Greased Palms for Washington, Empty Wallets for the Rest of Us


Noah Davila, Publisher

As Russian troops rolled into Ukraine and reports of open fire appeared, a list of anxieties that had been growing in the last few months were all released into the public consciousness. What could Russia’s next move be? What are we going to do? Are we on the verge of a 3rd World War? And dear God, what about the gas?

As we all know now, that last question soon became the only real threat to Americans. With new tariffs announced every day and the closure of a major Russian pipeline by the Germans, oil prices skyrocketed and consequently, gas followed. 

Just last week barrels of oil reached $139 (The highest prices since 2008), with a $200 price tag seemingly not too far away. 

But suddenly, these worries reversed. 

As usual, American industry found salvation in foreign misfortune as China locked down Shenzhen, and several other districts shut down due to COVID outbreaks. While oil has plummeted to just below $100 dollars a barrel, gas has yet to follow. 

Obviously, there is some lag between price changes, as gas and oil exist separately on the supply chain, but at some point we have to see the ridiculousness of this. 

President Joe Biden, in one of his few moments of clarity, tweeted “Last time oil was $96 a barrel, gas was $3.62 a gallon. Now it’s $4.31. Oil and gas companies shouldn’t pad their profits at the expense of hard working Americans.”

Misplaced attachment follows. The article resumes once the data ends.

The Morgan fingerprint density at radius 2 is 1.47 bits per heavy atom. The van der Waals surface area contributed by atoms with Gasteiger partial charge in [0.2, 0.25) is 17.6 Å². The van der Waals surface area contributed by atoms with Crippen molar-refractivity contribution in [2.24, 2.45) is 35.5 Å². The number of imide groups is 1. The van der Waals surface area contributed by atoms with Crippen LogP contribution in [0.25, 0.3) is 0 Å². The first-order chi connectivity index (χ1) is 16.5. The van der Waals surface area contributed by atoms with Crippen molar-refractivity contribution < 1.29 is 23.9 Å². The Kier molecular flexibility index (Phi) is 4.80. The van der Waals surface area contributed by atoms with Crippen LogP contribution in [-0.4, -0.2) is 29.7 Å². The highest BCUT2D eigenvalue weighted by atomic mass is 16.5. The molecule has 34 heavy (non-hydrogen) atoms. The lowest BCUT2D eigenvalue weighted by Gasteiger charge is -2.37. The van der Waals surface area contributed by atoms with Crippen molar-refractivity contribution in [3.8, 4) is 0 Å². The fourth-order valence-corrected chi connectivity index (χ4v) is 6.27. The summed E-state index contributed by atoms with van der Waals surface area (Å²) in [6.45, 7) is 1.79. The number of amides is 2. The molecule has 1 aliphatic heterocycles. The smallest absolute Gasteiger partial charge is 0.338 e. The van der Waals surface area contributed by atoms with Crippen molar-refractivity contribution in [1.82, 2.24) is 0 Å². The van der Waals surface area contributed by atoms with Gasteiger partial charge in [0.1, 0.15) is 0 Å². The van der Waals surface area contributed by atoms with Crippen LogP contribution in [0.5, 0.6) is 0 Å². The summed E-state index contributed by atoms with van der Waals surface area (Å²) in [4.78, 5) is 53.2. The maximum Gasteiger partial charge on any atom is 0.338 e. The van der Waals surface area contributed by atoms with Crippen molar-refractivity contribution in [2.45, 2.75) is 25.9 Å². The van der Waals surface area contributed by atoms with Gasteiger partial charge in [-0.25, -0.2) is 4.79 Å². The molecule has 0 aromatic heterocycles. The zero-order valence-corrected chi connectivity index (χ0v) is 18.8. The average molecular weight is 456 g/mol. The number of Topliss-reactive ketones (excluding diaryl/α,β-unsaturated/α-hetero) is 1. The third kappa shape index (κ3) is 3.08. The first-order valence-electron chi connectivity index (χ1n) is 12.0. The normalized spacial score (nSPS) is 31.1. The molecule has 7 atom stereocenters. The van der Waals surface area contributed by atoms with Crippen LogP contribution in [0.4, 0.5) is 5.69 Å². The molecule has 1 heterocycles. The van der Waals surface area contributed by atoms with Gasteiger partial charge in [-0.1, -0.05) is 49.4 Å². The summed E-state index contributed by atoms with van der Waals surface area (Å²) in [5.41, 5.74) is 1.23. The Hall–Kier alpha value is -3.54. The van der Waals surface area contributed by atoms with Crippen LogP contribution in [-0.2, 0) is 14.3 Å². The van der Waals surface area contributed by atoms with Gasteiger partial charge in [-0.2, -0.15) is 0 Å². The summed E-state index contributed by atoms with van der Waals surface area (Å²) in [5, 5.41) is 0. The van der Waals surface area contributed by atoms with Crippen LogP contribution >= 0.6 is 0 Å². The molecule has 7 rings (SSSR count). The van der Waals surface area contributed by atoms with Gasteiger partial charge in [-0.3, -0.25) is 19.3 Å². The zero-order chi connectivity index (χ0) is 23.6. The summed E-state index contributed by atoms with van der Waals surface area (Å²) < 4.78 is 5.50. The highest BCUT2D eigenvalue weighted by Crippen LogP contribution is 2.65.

Regardless of political standings, we must see the truth of this. 

Prices are allowed to skyrocket at the first chance, but are hesitant to fall back down when given the opportunity. Thus, any benefit from lower oil prices will settle nicely in the pockets of big oil and gas, while we are left with $100 gas tanks to fill. In fact, some industry experts say $4.50 a gallon is not too far away.

It’s time we stop the political blame game pretending either Democrats or the GOP are masterminding these nefarious plans to bring more money to electric cars or bolster support for Republicans in the midterms– because at the end of the day these lines can rarely be drawn so smoothly. 

Republicans invest in renewable energy, just like Democrats like to dip in the oil themselves (22 House and Senate Dems to be exact). Everyone’s got their fingers in whatever pie they can reach, and big oil and gas companies are happy to pump out these petroleum jelly-filled pastries, while we are left to dip our hands deeper into our wallets with every visit to the gas pump.